VT Supreme Court Protects Whitewater Boating on the Green River
The Vermont Supreme Court decided today that whitewater boaters have the right to paddle on the Green River. The Supreme Court affirmed the decision by the Environmental Division of the Superior Court that required the hydropower project on the Green River in Morrisville to provide three annual scheduled releases. This is a precedent setting decision because it establishes that whitewater boating is a designated and existing use protected under the Clean Water Act, that scheduled releases are necessary to protect that use, and that Vermont ANR failed to meet its burden to show that providing scheduled release would result in a lowering of water quality.
Owyhee Canyonlands Legislation Introduced (OR)
This week's introduction of the Malheur County Community Empowerment for the Owyhee Act (S. 2828) represents a historic move to protect over 1.1 million acres of public lands as wilderness in Malheur County centered around the Owyhee Canyonlands. The legislation also includes protection for an additional 14.7 miles of the Owyhee River as Wild and Scenic.
EPA Proposing to Weaken State’s Ability to Protect Clean Water and Recreation
The Environmental Protection Agency (EPA) is proposing new regulations that would weaken the ability of states to protect clean water at hydropower dams and other federally-licensed energy projects. Under the Clean Water Act, states must certify that these projects comply with state water quality standards before they can receive a 30-50 year federal license. For American Whitewater, these changes would hamstring our ability to restore flows to dewatered river sections, ensure access for boating, and secure scheduled boating releases like the ones we enjoy on so many rivers across the country, such as the Beaver and Moose in New York, the Gauley in West Virginia, the Tallulah in Georgia, and the North Fork Feather in California. To take action on this issue, go here and let the EPA know that you do not agree with this rule change and that taking away state's rights to protect their water quality is unacceptable. Comments are due October 21, 2019.
Oregon Senator Ron Wyden Calls for More Wild and Scenic Rivers
Oregon is home to some of our nation's most amazing and scenic rivers. From the Illinois to the Umpqua, the Owyhee to the Santiam, we have an impressive diversity of majestic waterways that provide an abundance of opportunities for whitewater recreation. Oregon is blessed with 110,994 miles of major rivers and streams but only 2173 miles are protected as Wild and Scenic Rivers. Many additional miles for river protection remain and Senator Ron Wyden is aiming to seize this opportunity! This past week, Senator Wyden announced a nomination process to designate new Wild and Scenic Rivers in Oregon. Make your voice heard and take action to nominate your favorite rivers today.
Recreation Not Red Tape Act: a bill to benefit outdoor recreation
For the past several years American Whitewater has worked with our partners on the Recreation Not Red Tape Act (H.R. 3458/S.1967). This is among the most important piece of positive policy we expect to see this Congress in terms of improving outdoor recreation and our access to rivers on public land. Senator Wyden originally approached us on the idea of a bill to benefit outdoor recreation to encourage sustainable use and enjoyment of public lands and waters. Learn more and take action to join us in supporting this legislation.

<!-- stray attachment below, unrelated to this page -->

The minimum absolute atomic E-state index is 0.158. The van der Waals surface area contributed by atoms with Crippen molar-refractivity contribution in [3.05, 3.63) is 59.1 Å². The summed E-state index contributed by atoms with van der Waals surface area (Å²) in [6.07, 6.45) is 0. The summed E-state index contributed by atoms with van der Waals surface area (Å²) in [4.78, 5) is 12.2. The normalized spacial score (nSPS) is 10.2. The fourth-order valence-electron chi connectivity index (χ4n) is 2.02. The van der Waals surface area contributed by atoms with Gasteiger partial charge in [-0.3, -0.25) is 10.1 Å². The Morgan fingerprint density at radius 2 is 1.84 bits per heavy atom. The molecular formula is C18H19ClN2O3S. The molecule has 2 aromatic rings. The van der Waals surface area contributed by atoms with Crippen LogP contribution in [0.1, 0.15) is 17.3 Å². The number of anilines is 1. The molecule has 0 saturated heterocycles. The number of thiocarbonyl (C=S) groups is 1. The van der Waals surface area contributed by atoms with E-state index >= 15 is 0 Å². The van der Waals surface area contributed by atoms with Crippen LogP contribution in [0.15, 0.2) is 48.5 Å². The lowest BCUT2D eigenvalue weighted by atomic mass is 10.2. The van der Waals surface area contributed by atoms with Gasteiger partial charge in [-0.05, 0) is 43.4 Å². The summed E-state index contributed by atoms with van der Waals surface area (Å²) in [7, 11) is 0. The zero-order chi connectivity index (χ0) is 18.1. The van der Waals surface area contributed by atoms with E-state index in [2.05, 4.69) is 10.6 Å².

AW Launches Adirondacks River Restoration Campaign
American Whitewater is launching the Adirondacks River Restoration Campaign to restore and improve river flows for aquatic ecosystems and to improve recreation opportunities across the region. Over the next 10 years, more than 50 hydroelectric dams in New York are scheduled to get new 30 to 50-year federal licenses, creating a once in a generation opportunity to improve river conditions. In the Black River Basin alone, there are more than 20 hydropower dams on the Black, Beaver, and Moose rivers that will begin the relicensing process in the next year, and American Whitewater will need to participate with other partners in order to mitigate project impacts and achieve river restoration goals. Through these efforts, we will restore flows to dewatered river reaches, improve existing flows, enhance public access, and benefit communities throughout the region.
Congress to Take Up Wild and Scenic River Bills Covering Over 1000 River Miles
This week, the House Natural Resource Committee's Subcommittee on National Parks, Forests, and Public Lands will hold a hearing on bills that would designate over 1000 miles of Wild and Scenic Rivers. American Whitewater has brought the voice of the whitewater paddling community to the discussions that led to these legislative proposals with a goal of protecting rivers and the whitewater paddling experience.
Oregon Waterway Access Bill Set to Become Law
This week, Oregon House Bill 2835 re-passed the Oregon House on a 52-7 vote. Having earlier cleared the Senate, the bill now awaits a signature from the Governor to be signed into law. For decades, opportunities to protect and improve the ability of the public to access and legally use waterways for recreation have seen minimal progress, while efforts to severely limit access have been a consistent threat. Oregon House Bill 2835 is a pivotal piece of legislation in Oregon, and the first proactive waterway access bill in recent history to have made it through the state legislature.
River Stewardship Toolkit
A cornerstone of our outreach and education program designed to empower our volunteers is our Stewardship Toolkit, an on-line resource built on a decade of AW institutional knowledge in conservation, access, and safety issues. Each link below is a chapter containing a wealth of information. These topics are constantly being updated and we invite additional contributions.
Wild and Scenic Rivers Act
Endangered Species Act
Land Management Practices
Writing or Visiting Congress
Making a FOIA Request
6) River Access
Navigability Law Primer
State Navigability Law
State Liability Law
Paddling in National Parks
Private Land Closures
Barbed Wire / Obstructions
Protecting a Streamgage
8) River Safety